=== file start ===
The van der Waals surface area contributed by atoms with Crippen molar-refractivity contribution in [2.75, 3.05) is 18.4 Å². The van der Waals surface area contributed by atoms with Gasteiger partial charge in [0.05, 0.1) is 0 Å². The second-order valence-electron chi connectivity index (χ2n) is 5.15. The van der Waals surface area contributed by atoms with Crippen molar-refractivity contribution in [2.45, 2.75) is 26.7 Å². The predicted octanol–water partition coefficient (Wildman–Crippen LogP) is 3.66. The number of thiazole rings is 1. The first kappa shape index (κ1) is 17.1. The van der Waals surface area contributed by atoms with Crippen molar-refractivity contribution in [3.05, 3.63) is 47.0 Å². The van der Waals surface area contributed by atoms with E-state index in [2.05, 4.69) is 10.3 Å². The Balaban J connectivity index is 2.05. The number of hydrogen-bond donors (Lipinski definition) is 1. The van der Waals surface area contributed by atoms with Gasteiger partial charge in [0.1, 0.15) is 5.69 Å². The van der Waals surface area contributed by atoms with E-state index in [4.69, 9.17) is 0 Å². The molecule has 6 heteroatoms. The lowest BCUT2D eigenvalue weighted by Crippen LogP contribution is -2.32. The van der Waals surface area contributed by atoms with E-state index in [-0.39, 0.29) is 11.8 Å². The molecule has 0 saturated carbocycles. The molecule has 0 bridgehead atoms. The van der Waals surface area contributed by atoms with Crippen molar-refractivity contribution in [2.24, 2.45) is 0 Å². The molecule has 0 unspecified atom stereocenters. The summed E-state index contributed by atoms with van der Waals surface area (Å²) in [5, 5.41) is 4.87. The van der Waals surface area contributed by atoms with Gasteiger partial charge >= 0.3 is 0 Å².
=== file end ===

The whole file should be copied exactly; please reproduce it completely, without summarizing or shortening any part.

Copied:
The van der Waals surface area contributed by atoms with Crippen molar-refractivity contribution in [2.75, 3.05) is 18.4 Å². The van der Waals surface area contributed by atoms with Gasteiger partial charge in [0.05, 0.1) is 0 Å². The second-order valence-electron chi connectivity index (χ2n) is 5.15. The van der Waals surface area contributed by atoms with Crippen molar-refractivity contribution in [2.45, 2.75) is 26.7 Å². The predicted octanol–water partition coefficient (Wildman–Crippen LogP) is 3.66. The number of thiazole rings is 1. The first kappa shape index (κ1) is 17.1. The van der Waals surface area contributed by atoms with Crippen molar-refractivity contribution in [3.05, 3.63) is 47.0 Å². The van der Waals surface area contributed by atoms with E-state index in [2.05, 4.69) is 10.3 Å². The Balaban J connectivity index is 2.05. The number of hydrogen-bond donors (Lipinski definition) is 1. The van der Waals surface area contributed by atoms with Gasteiger partial charge in [0.1, 0.15) is 5.69 Å². The van der Waals surface area contributed by atoms with E-state index in [4.69, 9.17) is 0 Å². The molecule has 6 heteroatoms. The lowest BCUT2D eigenvalue weighted by Crippen LogP contribution is -2.32. The van der Waals surface area contributed by atoms with E-state index in [-0.39, 0.29) is 11.8 Å². The molecule has 0 saturated carbocycles. The molecule has 0 bridgehead atoms. The van der Waals surface area contributed by atoms with Crippen molar-refractivity contribution in [2.24, 2.45) is 0 Å². The molecule has 0 unspecified atom stereocenters. The summed E-state index contributed by atoms with van der Waals surface area (Å²) in [5, 5.41) is 4.87. The van der Waals surface area contributed by atoms with Gasteiger partial charge >= 0.3 is 0 Å².